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An Excerpt from Lunch With a Bigot

Soon, it became clear that Mr. Barotia was going to buy me lunch. We walked to an Indian diner about a ten minutes’ walk away in Jackson Heights. Mr. Barotia behaved like a friendly host and, urging me to try the different dishes, put bits of warm naan on my plate. He also ate with gusto, refilling his plate several times, and as I looked at him, his shirt-front flecked with the food he had dropped there, I saw him as a contented, slightly tired old man who was perhaps getting ready to take an afternoon nap. Earlier, Mr. Barotia had told me that because the Hindus had killed so many Muslims earlier that year in Gujarat, a change had come about. “We have created fear,” he boasted. “Yeh garmi jo hai, main India mein phaila doonga. This heat that is there, I will spread it in India. And those who write against us, their fingers will be cut.” But, for now, he was quietly stuffing pakoras into his mouth: a retired immigrant worker eating in a cheap immigrant restaurant.

Mr. Barotia had told me earlier that day that it was in 1972 that he had arrived in America. For twenty-five years he had worked as a legal secretary in New York City—the bjp man in the restaurant the previous week had told me that Mr. Barotia had been “a typist,” and I had seen from the gesture of his hand that he was being dismissive. Mr. Barotia was also aware of this dismissal in a general way, and he had tried weakly to suggest to me that he had achieved more than he actually had: he said that he had gotten along well with his colleagues at work and they treated him as “a partner in the firm,” and one of them had even called him after the attacks of 9/11 to say: “Jagdish, we thought you were obsessed with Muslims. But you were right.”

After our lunch, one other matter of business remained. Mr. Barotia was going to give me newspaper cuttings and booklets. We walked back to the apartment through the crowded streets of Jackson Heights, and the exercise brought Mr. Barotia back to life. His home is in a locality where Indians and Pakistanis immigrants live together, and, indeed, Elmhurst is said to be the most diverse zip-code area in the whole of United States. I asked Mr. Barotia about his experience of living in this part of the city, and he looked at the Muslims milling around us, the men with beards and caps, women with headscarves, and he spat out abuse. They harass our women, he said, and there is a lot of tension here. Then, suddenly, he began to talk of my wife, whom he has never met. We were passing in front of the Indian grocery and jewelry stores packed together, and Mr. Barotia turned to me and said: “It is okay. You fuck her. And you tell everyone that she is Muslim, and that you keep fucking her! And through her, you keep fucking Islam!”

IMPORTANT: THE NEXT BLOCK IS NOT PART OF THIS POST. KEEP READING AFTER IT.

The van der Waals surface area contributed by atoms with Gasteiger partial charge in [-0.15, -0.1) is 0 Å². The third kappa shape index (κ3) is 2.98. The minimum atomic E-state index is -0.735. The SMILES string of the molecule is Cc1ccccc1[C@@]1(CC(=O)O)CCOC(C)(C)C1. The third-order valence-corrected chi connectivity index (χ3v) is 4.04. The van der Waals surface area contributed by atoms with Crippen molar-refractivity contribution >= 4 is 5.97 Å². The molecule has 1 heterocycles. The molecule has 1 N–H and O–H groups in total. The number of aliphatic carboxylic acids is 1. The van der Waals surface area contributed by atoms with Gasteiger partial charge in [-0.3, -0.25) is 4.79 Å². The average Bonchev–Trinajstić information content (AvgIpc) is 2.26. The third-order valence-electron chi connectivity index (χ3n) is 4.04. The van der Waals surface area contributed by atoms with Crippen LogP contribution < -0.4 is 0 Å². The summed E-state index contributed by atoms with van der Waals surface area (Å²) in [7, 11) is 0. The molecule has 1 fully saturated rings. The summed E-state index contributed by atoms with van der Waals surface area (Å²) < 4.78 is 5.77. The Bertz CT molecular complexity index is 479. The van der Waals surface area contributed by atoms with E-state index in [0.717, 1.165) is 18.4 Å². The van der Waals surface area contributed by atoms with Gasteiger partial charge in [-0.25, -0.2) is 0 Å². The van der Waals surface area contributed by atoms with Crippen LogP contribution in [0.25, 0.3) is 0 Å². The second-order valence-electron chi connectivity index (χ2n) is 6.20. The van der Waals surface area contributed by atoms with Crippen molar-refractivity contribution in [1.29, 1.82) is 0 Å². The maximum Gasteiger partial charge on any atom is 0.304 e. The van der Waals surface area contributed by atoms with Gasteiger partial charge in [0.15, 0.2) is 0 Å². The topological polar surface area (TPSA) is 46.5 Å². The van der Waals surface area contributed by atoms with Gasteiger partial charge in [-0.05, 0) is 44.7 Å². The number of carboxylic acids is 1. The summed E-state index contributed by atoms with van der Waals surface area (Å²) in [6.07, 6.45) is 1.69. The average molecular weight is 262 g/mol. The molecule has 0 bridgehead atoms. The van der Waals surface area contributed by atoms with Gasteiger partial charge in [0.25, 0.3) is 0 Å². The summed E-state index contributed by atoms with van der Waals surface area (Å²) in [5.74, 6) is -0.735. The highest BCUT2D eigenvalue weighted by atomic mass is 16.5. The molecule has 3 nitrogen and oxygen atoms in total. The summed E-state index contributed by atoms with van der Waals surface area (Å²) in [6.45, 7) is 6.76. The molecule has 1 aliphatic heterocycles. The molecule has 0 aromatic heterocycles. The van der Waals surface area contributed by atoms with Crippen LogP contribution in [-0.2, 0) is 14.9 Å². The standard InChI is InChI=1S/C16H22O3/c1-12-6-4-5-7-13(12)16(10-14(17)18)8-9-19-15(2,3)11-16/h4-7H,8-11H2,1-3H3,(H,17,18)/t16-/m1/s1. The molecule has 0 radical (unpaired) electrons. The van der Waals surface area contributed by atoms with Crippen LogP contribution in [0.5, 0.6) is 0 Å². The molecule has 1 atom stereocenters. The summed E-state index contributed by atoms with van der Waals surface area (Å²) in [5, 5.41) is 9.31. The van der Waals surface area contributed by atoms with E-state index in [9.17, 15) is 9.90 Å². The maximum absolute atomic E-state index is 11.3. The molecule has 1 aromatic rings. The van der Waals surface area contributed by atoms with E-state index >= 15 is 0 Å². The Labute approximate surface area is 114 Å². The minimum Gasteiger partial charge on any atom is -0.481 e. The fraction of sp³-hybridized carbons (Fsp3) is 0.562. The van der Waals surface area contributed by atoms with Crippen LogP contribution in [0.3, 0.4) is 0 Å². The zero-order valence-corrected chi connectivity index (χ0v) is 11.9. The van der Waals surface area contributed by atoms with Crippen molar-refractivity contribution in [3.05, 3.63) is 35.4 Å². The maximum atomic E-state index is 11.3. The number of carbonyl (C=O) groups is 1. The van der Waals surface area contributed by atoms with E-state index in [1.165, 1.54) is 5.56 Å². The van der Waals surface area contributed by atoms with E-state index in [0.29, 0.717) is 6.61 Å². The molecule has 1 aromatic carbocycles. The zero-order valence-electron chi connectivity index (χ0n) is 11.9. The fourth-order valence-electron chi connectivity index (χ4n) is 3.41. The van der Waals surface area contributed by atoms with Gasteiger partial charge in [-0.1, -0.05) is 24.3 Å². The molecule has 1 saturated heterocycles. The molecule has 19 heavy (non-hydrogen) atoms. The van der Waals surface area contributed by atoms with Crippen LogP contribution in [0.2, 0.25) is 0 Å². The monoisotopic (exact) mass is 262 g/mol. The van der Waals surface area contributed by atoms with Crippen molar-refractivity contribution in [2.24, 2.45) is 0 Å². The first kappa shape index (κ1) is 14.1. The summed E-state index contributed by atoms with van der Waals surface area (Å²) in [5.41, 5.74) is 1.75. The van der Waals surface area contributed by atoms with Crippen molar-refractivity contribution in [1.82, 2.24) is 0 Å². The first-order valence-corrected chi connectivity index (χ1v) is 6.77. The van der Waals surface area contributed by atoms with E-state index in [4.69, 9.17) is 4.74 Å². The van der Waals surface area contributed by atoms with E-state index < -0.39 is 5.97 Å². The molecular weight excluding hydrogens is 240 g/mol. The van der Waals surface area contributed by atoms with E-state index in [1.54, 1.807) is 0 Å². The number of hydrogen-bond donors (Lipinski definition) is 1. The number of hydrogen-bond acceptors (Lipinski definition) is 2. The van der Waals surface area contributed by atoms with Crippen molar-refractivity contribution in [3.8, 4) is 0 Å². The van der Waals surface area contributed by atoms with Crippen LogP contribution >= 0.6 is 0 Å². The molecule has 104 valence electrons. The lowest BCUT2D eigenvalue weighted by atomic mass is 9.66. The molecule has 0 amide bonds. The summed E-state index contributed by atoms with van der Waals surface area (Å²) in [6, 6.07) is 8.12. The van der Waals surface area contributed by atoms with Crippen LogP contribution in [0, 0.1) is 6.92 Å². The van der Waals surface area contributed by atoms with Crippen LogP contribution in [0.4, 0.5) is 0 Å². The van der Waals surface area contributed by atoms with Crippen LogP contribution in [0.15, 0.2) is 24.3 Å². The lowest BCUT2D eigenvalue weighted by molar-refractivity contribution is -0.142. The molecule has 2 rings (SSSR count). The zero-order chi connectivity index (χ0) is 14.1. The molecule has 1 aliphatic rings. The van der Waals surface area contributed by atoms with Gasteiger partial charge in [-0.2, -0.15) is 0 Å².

“What did you do when he said that?” This is what Mona, my wife, asked me when she heard the story. I had called from a public phone near Mr. Barotia’s apartment. Above me was a large sign with black letters painted on a white board: “learn english aprenda ingles.” There was a pause before I replied to Mona’s question. I said that I had done nothing. Wordlessly, I had kept walking beside Mr. Barotia. It would have been more accurate to say that I had made a mental note of what he had said. I had told myself that I needed to write down his words in my notebook as soon as I was back on the train. And that is what I did. Sitting in the train, with three men on the seat opposite me, each one of them wearing identical yellow jerseys and holding aluminum crutches against their knees, I took down notes about what Mr. Barotia had said during our walk back from the lunch. The strange thing is, although perhaps it is not strange at all, that later Mr. Barotia’s words crossed my mind, just when my wife and I had finished having breakfast in our kitchen and there, next to the sink with the empty bowl of cereals, I had begun to kiss her.

Excerpt courtesy of Duke University Press 2015